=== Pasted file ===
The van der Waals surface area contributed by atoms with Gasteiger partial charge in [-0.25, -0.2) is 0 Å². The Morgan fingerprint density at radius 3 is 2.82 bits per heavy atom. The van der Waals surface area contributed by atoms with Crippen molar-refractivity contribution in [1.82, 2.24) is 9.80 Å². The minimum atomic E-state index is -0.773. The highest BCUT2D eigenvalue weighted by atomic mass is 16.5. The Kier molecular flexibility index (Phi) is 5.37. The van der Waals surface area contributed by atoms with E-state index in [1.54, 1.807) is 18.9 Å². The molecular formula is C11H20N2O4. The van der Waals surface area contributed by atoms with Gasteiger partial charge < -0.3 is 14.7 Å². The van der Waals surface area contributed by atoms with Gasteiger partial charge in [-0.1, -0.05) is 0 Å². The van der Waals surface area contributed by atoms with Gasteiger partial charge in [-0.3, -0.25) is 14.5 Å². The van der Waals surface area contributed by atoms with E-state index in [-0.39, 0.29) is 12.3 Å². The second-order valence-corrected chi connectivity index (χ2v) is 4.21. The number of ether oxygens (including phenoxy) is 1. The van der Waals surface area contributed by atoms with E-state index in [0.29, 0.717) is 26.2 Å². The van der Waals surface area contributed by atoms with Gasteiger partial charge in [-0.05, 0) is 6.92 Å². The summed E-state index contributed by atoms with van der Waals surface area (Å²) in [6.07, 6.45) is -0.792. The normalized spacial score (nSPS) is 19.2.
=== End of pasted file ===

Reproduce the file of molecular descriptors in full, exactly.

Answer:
The van der Waals surface area contributed by atoms with Gasteiger partial charge in [-0.25, -0.2) is 0 Å². The Morgan fingerprint density at radius 3 is 2.82 bits per heavy atom. The van der Waals surface area contributed by atoms with Crippen molar-refractivity contribution in [1.82, 2.24) is 9.80 Å². The minimum atomic E-state index is -0.773. The highest BCUT2D eigenvalue weighted by atomic mass is 16.5. The Kier molecular flexibility index (Phi) is 5.37. The van der Waals surface area contributed by atoms with E-state index in [1.54, 1.807) is 18.9 Å². The molecular formula is C11H20N2O4. The van der Waals surface area contributed by atoms with Gasteiger partial charge < -0.3 is 14.7 Å². The van der Waals surface area contributed by atoms with Gasteiger partial charge in [-0.1, -0.05) is 0 Å². The van der Waals surface area contributed by atoms with Gasteiger partial charge in [-0.3, -0.25) is 14.5 Å². The van der Waals surface area contributed by atoms with E-state index in [-0.39, 0.29) is 12.3 Å². The second-order valence-corrected chi connectivity index (χ2v) is 4.21. The number of ether oxygens (including phenoxy) is 1. The van der Waals surface area contributed by atoms with E-state index in [0.29, 0.717) is 26.2 Å². The van der Waals surface area contributed by atoms with Gasteiger partial charge in [-0.05, 0) is 6.92 Å². The summed E-state index contributed by atoms with van der Waals surface area (Å²) in [6.07, 6.45) is -0.792. The normalized spacial score (nSPS) is 19.2.